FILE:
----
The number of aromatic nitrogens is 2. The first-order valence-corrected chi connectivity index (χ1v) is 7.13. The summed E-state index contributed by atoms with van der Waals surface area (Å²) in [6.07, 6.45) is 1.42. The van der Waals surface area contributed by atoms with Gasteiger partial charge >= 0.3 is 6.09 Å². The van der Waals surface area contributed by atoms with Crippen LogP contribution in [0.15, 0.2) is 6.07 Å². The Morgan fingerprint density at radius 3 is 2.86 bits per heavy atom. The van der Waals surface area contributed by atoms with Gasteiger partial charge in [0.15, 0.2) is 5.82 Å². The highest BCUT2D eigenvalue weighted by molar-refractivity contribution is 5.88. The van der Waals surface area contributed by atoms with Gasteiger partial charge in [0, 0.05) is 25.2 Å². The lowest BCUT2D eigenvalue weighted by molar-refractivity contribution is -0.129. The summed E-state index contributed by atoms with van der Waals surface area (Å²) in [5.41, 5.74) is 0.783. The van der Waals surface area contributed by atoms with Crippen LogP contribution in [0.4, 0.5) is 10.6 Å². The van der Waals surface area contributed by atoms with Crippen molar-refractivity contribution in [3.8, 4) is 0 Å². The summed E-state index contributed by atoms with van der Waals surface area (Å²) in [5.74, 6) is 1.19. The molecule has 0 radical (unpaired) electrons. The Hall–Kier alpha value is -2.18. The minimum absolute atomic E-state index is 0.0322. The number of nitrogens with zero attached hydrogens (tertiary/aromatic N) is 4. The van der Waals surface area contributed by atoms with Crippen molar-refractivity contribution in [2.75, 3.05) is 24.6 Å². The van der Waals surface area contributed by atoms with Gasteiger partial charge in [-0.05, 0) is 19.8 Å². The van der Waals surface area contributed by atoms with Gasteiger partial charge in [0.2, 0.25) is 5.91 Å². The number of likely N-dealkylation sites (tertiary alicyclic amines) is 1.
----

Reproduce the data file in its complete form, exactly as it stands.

The number of aromatic nitrogens is 2. The first-order valence-corrected chi connectivity index (χ1v) is 7.13. The summed E-state index contributed by atoms with van der Waals surface area (Å²) in [6.07, 6.45) is 1.42. The van der Waals surface area contributed by atoms with Gasteiger partial charge >= 0.3 is 6.09 Å². The van der Waals surface area contributed by atoms with Crippen LogP contribution in [0.15, 0.2) is 6.07 Å². The Morgan fingerprint density at radius 3 is 2.86 bits per heavy atom. The van der Waals surface area contributed by atoms with Gasteiger partial charge in [0.15, 0.2) is 5.82 Å². The highest BCUT2D eigenvalue weighted by molar-refractivity contribution is 5.88. The van der Waals surface area contributed by atoms with Gasteiger partial charge in [0, 0.05) is 25.2 Å². The lowest BCUT2D eigenvalue weighted by molar-refractivity contribution is -0.129. The summed E-state index contributed by atoms with van der Waals surface area (Å²) in [5.41, 5.74) is 0.783. The van der Waals surface area contributed by atoms with Crippen LogP contribution in [0.4, 0.5) is 10.6 Å². The van der Waals surface area contributed by atoms with Crippen molar-refractivity contribution in [3.8, 4) is 0 Å². The summed E-state index contributed by atoms with van der Waals surface area (Å²) in [5.74, 6) is 1.19. The molecule has 0 radical (unpaired) electrons. The Hall–Kier alpha value is -2.18. The minimum absolute atomic E-state index is 0.0322. The number of nitrogens with zero attached hydrogens (tertiary/aromatic N) is 4. The van der Waals surface area contributed by atoms with Crippen molar-refractivity contribution in [2.75, 3.05) is 24.6 Å². The van der Waals surface area contributed by atoms with Gasteiger partial charge in [-0.05, 0) is 19.8 Å². The van der Waals surface area contributed by atoms with Gasteiger partial charge in [0.2, 0.25) is 5.91 Å². The number of likely N-dealkylation sites (tertiary alicyclic amines) is 1.